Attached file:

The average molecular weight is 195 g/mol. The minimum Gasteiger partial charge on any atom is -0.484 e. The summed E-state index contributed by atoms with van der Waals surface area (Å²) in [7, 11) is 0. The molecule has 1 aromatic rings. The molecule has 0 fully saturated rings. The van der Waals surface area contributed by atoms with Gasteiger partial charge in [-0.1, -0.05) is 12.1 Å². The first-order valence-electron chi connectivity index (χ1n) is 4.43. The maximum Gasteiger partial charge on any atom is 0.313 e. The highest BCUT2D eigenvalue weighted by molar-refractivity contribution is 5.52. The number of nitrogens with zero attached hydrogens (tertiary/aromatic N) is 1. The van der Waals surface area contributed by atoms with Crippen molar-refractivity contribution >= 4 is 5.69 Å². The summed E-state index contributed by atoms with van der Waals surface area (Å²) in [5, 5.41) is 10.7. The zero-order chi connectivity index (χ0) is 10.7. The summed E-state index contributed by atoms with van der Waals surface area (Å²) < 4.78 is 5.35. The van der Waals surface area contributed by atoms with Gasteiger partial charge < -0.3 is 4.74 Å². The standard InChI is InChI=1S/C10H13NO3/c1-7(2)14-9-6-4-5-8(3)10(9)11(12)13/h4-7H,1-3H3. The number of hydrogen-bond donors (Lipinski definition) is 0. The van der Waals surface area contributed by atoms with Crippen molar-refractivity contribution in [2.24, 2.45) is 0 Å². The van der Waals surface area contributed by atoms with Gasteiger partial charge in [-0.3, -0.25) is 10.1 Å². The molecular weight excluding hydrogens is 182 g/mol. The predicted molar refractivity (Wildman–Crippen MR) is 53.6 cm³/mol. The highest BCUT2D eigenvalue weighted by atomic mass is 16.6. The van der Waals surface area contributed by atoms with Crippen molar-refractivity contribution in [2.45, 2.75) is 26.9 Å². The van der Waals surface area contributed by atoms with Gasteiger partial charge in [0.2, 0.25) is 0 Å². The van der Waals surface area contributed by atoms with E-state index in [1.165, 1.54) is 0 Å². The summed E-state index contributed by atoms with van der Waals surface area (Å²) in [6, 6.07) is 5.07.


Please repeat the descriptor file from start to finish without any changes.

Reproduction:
The average molecular weight is 195 g/mol. The minimum Gasteiger partial charge on any atom is -0.484 e. The summed E-state index contributed by atoms with van der Waals surface area (Å²) in [7, 11) is 0. The molecule has 1 aromatic rings. The molecule has 0 fully saturated rings. The van der Waals surface area contributed by atoms with Gasteiger partial charge in [-0.1, -0.05) is 12.1 Å². The first-order valence-electron chi connectivity index (χ1n) is 4.43. The maximum Gasteiger partial charge on any atom is 0.313 e. The highest BCUT2D eigenvalue weighted by molar-refractivity contribution is 5.52. The number of nitrogens with zero attached hydrogens (tertiary/aromatic N) is 1. The van der Waals surface area contributed by atoms with Crippen molar-refractivity contribution >= 4 is 5.69 Å². The summed E-state index contributed by atoms with van der Waals surface area (Å²) in [5, 5.41) is 10.7. The zero-order chi connectivity index (χ0) is 10.7. The summed E-state index contributed by atoms with van der Waals surface area (Å²) < 4.78 is 5.35. The van der Waals surface area contributed by atoms with Gasteiger partial charge < -0.3 is 4.74 Å². The standard InChI is InChI=1S/C10H13NO3/c1-7(2)14-9-6-4-5-8(3)10(9)11(12)13/h4-7H,1-3H3. The number of hydrogen-bond donors (Lipinski definition) is 0. The van der Waals surface area contributed by atoms with Crippen molar-refractivity contribution in [2.24, 2.45) is 0 Å². The van der Waals surface area contributed by atoms with Gasteiger partial charge in [-0.3, -0.25) is 10.1 Å². The molecular weight excluding hydrogens is 182 g/mol. The predicted molar refractivity (Wildman–Crippen MR) is 53.6 cm³/mol. The highest BCUT2D eigenvalue weighted by atomic mass is 16.6. The van der Waals surface area contributed by atoms with Crippen molar-refractivity contribution in [2.45, 2.75) is 26.9 Å². The van der Waals surface area contributed by atoms with Gasteiger partial charge in [0.2, 0.25) is 0 Å². The van der Waals surface area contributed by atoms with E-state index in [1.165, 1.54) is 0 Å². The summed E-state index contributed by atoms with van der Waals surface area (Å²) in [6, 6.07) is 5.07.